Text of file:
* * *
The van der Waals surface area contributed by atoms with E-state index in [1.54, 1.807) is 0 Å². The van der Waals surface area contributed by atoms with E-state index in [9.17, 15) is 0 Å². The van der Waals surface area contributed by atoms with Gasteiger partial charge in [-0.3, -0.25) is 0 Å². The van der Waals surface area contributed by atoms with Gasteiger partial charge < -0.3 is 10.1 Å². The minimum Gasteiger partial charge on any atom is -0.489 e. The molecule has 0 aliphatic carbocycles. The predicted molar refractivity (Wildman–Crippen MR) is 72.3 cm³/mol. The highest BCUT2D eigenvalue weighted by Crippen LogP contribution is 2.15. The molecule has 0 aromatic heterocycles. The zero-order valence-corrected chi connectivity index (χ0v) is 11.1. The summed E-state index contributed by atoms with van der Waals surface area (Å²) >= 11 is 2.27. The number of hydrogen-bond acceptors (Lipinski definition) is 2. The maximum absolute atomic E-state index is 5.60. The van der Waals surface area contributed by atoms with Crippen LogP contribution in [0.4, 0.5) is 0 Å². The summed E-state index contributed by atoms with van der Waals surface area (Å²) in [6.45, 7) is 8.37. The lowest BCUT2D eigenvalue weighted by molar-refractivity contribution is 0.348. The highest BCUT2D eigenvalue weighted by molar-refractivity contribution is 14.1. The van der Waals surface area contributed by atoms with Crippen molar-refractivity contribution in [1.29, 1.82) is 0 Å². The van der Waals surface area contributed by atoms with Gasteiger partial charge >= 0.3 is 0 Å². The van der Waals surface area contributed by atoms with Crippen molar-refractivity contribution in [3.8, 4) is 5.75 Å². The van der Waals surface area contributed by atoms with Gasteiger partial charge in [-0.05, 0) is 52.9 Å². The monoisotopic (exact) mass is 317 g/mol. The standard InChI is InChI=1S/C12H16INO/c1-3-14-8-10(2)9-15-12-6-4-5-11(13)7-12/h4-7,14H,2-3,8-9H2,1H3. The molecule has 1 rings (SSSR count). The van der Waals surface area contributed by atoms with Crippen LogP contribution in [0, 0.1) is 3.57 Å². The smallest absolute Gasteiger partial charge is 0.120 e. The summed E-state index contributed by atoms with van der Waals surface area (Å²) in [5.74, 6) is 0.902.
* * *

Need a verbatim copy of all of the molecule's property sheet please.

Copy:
The van der Waals surface area contributed by atoms with E-state index in [1.54, 1.807) is 0 Å². The van der Waals surface area contributed by atoms with E-state index in [9.17, 15) is 0 Å². The van der Waals surface area contributed by atoms with Gasteiger partial charge in [-0.3, -0.25) is 0 Å². The van der Waals surface area contributed by atoms with Gasteiger partial charge < -0.3 is 10.1 Å². The minimum Gasteiger partial charge on any atom is -0.489 e. The molecule has 0 aliphatic carbocycles. The predicted molar refractivity (Wildman–Crippen MR) is 72.3 cm³/mol. The highest BCUT2D eigenvalue weighted by Crippen LogP contribution is 2.15. The molecule has 0 aromatic heterocycles. The zero-order valence-corrected chi connectivity index (χ0v) is 11.1. The summed E-state index contributed by atoms with van der Waals surface area (Å²) >= 11 is 2.27. The number of hydrogen-bond acceptors (Lipinski definition) is 2. The maximum absolute atomic E-state index is 5.60. The van der Waals surface area contributed by atoms with Crippen LogP contribution in [0.4, 0.5) is 0 Å². The summed E-state index contributed by atoms with van der Waals surface area (Å²) in [6.45, 7) is 8.37. The lowest BCUT2D eigenvalue weighted by molar-refractivity contribution is 0.348. The highest BCUT2D eigenvalue weighted by molar-refractivity contribution is 14.1. The van der Waals surface area contributed by atoms with Crippen molar-refractivity contribution in [1.29, 1.82) is 0 Å². The van der Waals surface area contributed by atoms with Gasteiger partial charge >= 0.3 is 0 Å². The van der Waals surface area contributed by atoms with Crippen molar-refractivity contribution in [3.8, 4) is 5.75 Å². The van der Waals surface area contributed by atoms with Gasteiger partial charge in [-0.05, 0) is 52.9 Å². The monoisotopic (exact) mass is 317 g/mol. The standard InChI is InChI=1S/C12H16INO/c1-3-14-8-10(2)9-15-12-6-4-5-11(13)7-12/h4-7,14H,2-3,8-9H2,1H3. The molecule has 1 rings (SSSR count). The van der Waals surface area contributed by atoms with Crippen LogP contribution in [0, 0.1) is 3.57 Å². The smallest absolute Gasteiger partial charge is 0.120 e. The summed E-state index contributed by atoms with van der Waals surface area (Å²) in [5.74, 6) is 0.902.